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Old 03-09-2006, 05:43 PM   #1
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Breeding Ammno Shrimp?

I wasn't really sure where this should go, but since my inspiration was an article on breeding Ammano Shrimp, I guess it goes in freshwater.

Premises:
1. Many species, such as ammano shrimp, need to switch between salt and fresh water sometime in thier life cycle.
2. Saltwater is heavier than freshwater, and given a lack of turbulance, the two will not mix quickly. This can easily be proven with three water glasses, table salt, food coloring, and careful pouring. (I've done it, for 24 hours my interface held. I needed the table space before the solutions diffused together.)
3. In nature, estuaries and groundwaters tend to develop a "salt wedge" where the surface water is fresh, and the deeper water is salt. The depth of each layer is dependant on how close you are to the salt or fresh source. Brackish water animals can encounter both layers as well as mixed areas such as our traditional "brackish" tanks.

What if I built a tank with two chambers, one salt, one fresh, with a coil of tubing going from the top of the fresh chamber, to the bottom of the salt chamber? In theory, could I develop a freshwater/saltwater interface there, mostly protected from the filter turbulance on each side? Would larve have the instincts to swim twoards the increasing salt concentration, or do they depend on currents to take them there? If I do all my saltwater topoff from the fresh end, letting the excess pressure push through the interface, will that provide enough current to push the larvae into the salt chamber?

I think this interface coil would have to be valved, or regular water changes could easily disturb the interface, and cause one chamber to leak into the other.

Does anyone think this would increase survival rates of Ammano larvae, or would a decent percentage not switch to the salt chamber in time?
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Old 03-09-2006, 09:02 PM   #2
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Interesting theory. I have no idea, but it definitley is a thinker.

My understanding was always that the eggs were "laid" in the freshwater. They floated to the salt water where they encountered a brackish area, evolved as larvae in the salt water, then instinctivley swam back to the fresh water.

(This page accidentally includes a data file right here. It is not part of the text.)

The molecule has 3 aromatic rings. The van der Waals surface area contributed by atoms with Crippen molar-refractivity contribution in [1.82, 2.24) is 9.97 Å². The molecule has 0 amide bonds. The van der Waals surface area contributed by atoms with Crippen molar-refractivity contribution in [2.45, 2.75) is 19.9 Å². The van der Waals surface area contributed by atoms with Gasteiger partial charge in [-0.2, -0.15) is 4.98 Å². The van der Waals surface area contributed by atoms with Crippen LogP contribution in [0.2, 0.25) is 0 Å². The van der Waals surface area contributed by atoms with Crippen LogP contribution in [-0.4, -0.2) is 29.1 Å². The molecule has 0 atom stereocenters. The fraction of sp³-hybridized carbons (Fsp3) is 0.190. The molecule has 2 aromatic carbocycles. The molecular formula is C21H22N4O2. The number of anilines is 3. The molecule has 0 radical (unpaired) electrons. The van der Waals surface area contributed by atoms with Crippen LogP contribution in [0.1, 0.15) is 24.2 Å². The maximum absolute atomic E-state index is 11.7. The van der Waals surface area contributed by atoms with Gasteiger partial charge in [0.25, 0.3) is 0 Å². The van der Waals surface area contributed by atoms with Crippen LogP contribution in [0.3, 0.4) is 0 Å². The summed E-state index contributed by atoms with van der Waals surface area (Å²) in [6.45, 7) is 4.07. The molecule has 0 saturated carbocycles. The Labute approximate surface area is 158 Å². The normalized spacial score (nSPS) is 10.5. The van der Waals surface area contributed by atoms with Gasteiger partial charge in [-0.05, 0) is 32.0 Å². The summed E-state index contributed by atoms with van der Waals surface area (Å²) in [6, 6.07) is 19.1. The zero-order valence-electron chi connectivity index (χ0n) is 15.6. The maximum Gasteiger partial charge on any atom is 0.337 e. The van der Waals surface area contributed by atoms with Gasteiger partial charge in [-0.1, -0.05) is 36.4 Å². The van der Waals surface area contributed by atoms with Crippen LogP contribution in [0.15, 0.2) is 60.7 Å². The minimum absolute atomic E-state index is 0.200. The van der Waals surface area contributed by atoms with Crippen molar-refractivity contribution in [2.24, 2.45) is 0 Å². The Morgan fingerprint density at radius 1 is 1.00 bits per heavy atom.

The issue I see with your theory is that you are betting that the larvae will have enough instinct to "follow" the salt water environment, and that your salt section could remain undisturbed for long enough to develop two distinct salinity areas. An estuary usually is undisturbed to a certain degree, right? How do you plan on keeping the tank filtered, yet allowing it to sit for long enough to develop the wedge?

Very interesting.
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Old 03-10-2006, 12:26 PM   #3
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The interface would be in a long coil of flexible tubing, the relatively narrow opening and long length would shield the center of the coil from turbulance. Only a pressure differential between the two sides would cause much current in the coil. (Such as when the water is changed, or if one side evaporates more than the other.) A seperate filter for each side would be utilized; considering it's a larvae tank, probably just a sponge filter that doesn't produce alot of current anyway.

From the things I've read about breeding in captivity, the eggs hatch in saltwater, remain there for a few days, then are transfered to saltwater. The timing of this change seems to be critical to larval survival. The Larvae are swimming at this point, but I don't know if they swim with direction, or just circle in the current looking for food. They are phototrophic, perhaps that could be used to lure the larve into swimming to saltwater, but that still depends on my timing rather than nature's.
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Old 03-10-2006, 07:57 PM   #4
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Cool. I'd like to know if you try it, and how it works out. Sounds interesting for sure. Which I could help ya out more though with your Q's.
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